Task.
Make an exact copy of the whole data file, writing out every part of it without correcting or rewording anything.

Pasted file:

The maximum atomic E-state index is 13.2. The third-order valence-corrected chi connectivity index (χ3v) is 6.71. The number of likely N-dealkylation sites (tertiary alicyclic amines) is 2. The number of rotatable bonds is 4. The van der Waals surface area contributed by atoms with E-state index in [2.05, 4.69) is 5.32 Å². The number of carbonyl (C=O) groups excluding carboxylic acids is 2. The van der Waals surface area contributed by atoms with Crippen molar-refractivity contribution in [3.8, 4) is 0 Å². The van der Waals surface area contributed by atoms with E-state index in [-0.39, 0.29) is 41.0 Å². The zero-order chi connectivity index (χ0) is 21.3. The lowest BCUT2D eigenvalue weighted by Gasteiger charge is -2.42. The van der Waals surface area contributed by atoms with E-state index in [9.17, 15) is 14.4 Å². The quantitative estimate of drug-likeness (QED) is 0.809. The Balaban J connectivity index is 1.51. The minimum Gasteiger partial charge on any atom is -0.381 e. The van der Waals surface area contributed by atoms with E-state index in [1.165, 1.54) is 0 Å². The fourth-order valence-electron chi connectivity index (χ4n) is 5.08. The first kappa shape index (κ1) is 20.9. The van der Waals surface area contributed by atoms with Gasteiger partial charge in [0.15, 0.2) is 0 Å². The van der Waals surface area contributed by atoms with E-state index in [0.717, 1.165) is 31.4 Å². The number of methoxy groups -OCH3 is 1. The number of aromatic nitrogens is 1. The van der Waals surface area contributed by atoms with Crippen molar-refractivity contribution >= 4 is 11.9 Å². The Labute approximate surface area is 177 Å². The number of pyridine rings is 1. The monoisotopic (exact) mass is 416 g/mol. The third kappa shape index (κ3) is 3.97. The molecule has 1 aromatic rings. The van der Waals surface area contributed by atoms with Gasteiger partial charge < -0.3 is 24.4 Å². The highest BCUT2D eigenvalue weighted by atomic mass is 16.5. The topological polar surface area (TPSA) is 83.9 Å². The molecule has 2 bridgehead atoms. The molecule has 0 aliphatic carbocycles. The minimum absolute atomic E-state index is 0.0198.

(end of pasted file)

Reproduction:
The maximum atomic E-state index is 13.2. The third-order valence-corrected chi connectivity index (χ3v) is 6.71. The number of likely N-dealkylation sites (tertiary alicyclic amines) is 2. The number of rotatable bonds is 4. The van der Waals surface area contributed by atoms with E-state index in [2.05, 4.69) is 5.32 Å². The number of carbonyl (C=O) groups excluding carboxylic acids is 2. The van der Waals surface area contributed by atoms with Crippen molar-refractivity contribution in [3.8, 4) is 0 Å². The van der Waals surface area contributed by atoms with E-state index in [-0.39, 0.29) is 41.0 Å². The zero-order chi connectivity index (χ0) is 21.3. The lowest BCUT2D eigenvalue weighted by Gasteiger charge is -2.42. The van der Waals surface area contributed by atoms with E-state index in [9.17, 15) is 14.4 Å². The quantitative estimate of drug-likeness (QED) is 0.809. The Balaban J connectivity index is 1.51. The minimum Gasteiger partial charge on any atom is -0.381 e. The van der Waals surface area contributed by atoms with E-state index in [1.165, 1.54) is 0 Å². The fourth-order valence-electron chi connectivity index (χ4n) is 5.08. The first kappa shape index (κ1) is 20.9. The van der Waals surface area contributed by atoms with Gasteiger partial charge in [0.15, 0.2) is 0 Å². The van der Waals surface area contributed by atoms with E-state index in [0.717, 1.165) is 31.4 Å². The number of methoxy groups -OCH3 is 1. The number of aromatic nitrogens is 1. The van der Waals surface area contributed by atoms with Crippen molar-refractivity contribution >= 4 is 11.9 Å². The Labute approximate surface area is 177 Å². The number of pyridine rings is 1. The monoisotopic (exact) mass is 416 g/mol. The third kappa shape index (κ3) is 3.97. The molecule has 1 aromatic rings. The van der Waals surface area contributed by atoms with Gasteiger partial charge < -0.3 is 24.4 Å². The highest BCUT2D eigenvalue weighted by atomic mass is 16.5. The topological polar surface area (TPSA) is 83.9 Å². The molecule has 2 bridgehead atoms. The molecule has 0 aliphatic carbocycles. The minimum absolute atomic E-state index is 0.0198.